A tour of the Clojure landscape

Network analysis of Clojure projects

Clojure landscape

I am working on an automatically-generated, browseable directory of Clojure libraries. If I am viewing a library in such a directory, the directory should be able to give me a list of other libraries that I should consider instead, as well as a list of libraries that work well with this one. The directory application could infer such information automatically based on how often various libraries are used together on Github.

While I originally generated the map above as an intermediate step towards that goal, I also found the map itself interesting. There were a lot of projects that I hadn't heard about, and those that I did know about tended to be close to eachother. Did I actually have a position on this map, so that I would only hear about nearby projects? With that in mind, here is a quick tour of Clojure's landscape. Clojure's community is growing fast, and it can be hard to keep up with all the projects. Hopefully I can introduce you to some interesting projects that you haven't heard of before.

1 ) The capital city: Clojure and Clojure-contrib

This is where Rich Hickey and other Clojure/core members are hard at work on Clojure 1.3, including performance improvements such as primitive function arguments, primitive return values, and pods. Clojure/core also provides support, mentorship, training, and consulting services for companies that are adopting Clojure. You can learn more in Rich Hickey's recent InfoQ interview. I just sent in my contributor's agreement and am eager to join the effort.

2 ) Building Clojure projects: Leiningen

Leiningen is an easy-to-use alternative to Java's Ant and Maven. It provides built-in commands for common tasks like downloading dependencies, compiling the project, creating a JAR file, and launching a REPL. Leiningen's creator, Phil Hagelberg, has been remarkably effective at soliciting contributions, and a wide variety of community plugins provide additional Leiningen commands.

3 ) Dev Ops: Pallet and JClouds

Pallet is an alternative to shell scripts and manual server administration. It communicates with cloud providers tostart up new instances, configure those instances based on predefined recipes, and perform day-to-day tasks like deploying new versions of an application.

Behind the scenes, JClouds allows the same commands to work for a variety of cloud providers.

Some good introductions include Hugo Duncan's article on shell scripting, and Chas Emerick's article on continuous deployment of web applications.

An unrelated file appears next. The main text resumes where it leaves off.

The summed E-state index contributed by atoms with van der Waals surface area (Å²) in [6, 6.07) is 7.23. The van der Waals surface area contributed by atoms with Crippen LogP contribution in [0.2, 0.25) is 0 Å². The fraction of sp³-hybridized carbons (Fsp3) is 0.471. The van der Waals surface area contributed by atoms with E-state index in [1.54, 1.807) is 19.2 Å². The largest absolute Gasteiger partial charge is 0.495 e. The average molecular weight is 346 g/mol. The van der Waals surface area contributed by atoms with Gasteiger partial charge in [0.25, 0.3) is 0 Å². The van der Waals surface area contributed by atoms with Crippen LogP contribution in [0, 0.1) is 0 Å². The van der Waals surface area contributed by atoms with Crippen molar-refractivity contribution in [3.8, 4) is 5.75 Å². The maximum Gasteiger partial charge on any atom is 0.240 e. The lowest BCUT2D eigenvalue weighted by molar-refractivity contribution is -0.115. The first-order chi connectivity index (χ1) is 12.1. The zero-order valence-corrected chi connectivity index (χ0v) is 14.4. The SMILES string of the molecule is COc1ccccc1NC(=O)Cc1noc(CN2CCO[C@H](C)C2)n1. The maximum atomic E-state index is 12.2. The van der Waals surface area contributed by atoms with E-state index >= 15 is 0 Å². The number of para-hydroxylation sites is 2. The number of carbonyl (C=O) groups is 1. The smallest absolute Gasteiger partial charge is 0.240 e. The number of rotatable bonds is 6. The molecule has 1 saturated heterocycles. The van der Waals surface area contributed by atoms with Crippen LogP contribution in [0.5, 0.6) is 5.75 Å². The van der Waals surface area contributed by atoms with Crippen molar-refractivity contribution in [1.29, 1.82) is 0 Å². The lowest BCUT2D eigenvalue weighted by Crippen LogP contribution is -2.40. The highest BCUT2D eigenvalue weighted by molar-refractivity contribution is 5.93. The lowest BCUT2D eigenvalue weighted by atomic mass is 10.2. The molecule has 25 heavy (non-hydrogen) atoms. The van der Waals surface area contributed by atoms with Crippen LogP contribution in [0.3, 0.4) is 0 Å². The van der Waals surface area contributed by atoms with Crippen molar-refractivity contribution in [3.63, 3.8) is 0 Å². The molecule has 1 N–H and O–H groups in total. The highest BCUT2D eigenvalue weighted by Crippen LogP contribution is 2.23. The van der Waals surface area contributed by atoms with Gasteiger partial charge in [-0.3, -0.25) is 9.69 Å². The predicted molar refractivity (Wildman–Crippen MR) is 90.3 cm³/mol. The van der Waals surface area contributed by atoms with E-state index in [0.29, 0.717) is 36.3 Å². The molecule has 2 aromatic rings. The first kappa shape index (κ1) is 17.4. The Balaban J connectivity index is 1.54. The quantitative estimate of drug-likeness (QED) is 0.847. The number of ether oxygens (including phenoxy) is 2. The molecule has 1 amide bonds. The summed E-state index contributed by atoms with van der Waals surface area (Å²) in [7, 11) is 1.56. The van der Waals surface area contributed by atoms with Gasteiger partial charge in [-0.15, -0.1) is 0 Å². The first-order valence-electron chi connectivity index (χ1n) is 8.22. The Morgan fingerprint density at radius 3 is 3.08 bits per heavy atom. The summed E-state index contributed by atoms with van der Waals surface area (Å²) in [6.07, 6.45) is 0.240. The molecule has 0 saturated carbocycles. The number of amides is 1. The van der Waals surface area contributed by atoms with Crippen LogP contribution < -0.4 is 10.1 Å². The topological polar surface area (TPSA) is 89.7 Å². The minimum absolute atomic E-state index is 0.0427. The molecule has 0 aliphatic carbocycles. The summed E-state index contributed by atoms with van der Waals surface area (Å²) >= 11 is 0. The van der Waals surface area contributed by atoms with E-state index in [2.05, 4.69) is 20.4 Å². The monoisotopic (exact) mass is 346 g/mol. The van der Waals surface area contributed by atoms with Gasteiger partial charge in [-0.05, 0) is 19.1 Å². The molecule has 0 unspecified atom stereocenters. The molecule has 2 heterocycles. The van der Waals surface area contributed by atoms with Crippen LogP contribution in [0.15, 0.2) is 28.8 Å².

4 ) Cake: a Leiningen rival

Cake competes with Leiningen as a Clojure build tool. It is compatible with most Leiningen project.clj files, and comes with extra features such as fast start-up, a dependency based task model that allows you to extend existing tasks, and an enhanced REPL with paren matching and tab completion.

5 ) Web development: Ring, Compojure, Enlive, Hiccup, and Sandbar

So far, Clojure's web development options are based on small, easily-composable libraries. In other words, more like Sinatra than Rails. Ring provides an abstraction over web servers, as well as support for defining middleware. Compojure takes care of routing. You can generate HTML with Enlive if you prefer pure HTML templates, or with Hiccup if you prefer to write views directly in Clojure. Sandbar takes care of some of the remaining issues, like authentication/authorization and form validation.

Conjure is another option, which is closer to the Rails style.

6 ) Beginner's projects: TryClojure, Clojure 101, Clojure Koans, and LabREPL

Each of these projects helps new Clojure programmers to learn the language. Try Clojure allows you to try out Clojure in your web browser, no download required, and even includes a small tutorial. Clojure 101 and these notes are training materials for an online course offered by RubyLearning. Clojure Koans is a test-driven approach to learning, in which you fix small code examples to make tests pass (based on a similar project for Ruby). LabREPL is part of the training materials for Clojure/core's Clojure training program.

7 ) Testing: Midje and Lazytest

Both Midje and Lazytest are alternatives to the clojure.test framework that is built in to Clojure. Midje encourages a separation between the actual tests and "checkers" that determine whether a test passed. Lazytest can be set up to watch your project's files, and rerun the tests automatically whenever your source code changes.

8 ) Musical Clojure: Overtone

I was surprised and delighted to discover Clojure's musical island, at the bottom of the map. Jeff Rose created Overtone as a replacement for a Serge Modular synthesizer that he enjoyed playing with, but that didn't have a save button or other nice abstractions. He presented Overtone at a Rails conference (video).

9 ) Further into the frontier

Brian Carper's Cow-Blog is so far out on the frontier that it doesn't even show up on my map. This blog engine seems to be rather rough around the edges, but I'm considering migrating my own blog from Wordpress to Cow-Blog. I like the idea of taking a peek under the hood and tinkering with the Clojure code. Plus, it looks like it comes with support for syntax highlighting of code examples.

I created the map above by tying projects together that share at least two contributors. Naturally, any single-contributor projects wouldn't show up on such a map, and projects with only a few contributors also have low odds of showing up. Several startups have used Clojure for distributed computing, but projects like Cascalog(video), swarmiji, and clojure-hadoop aren't on the map.

What other projects should be included in a tour of Clojure? Share your ideas by commenting below or on Hacker News.

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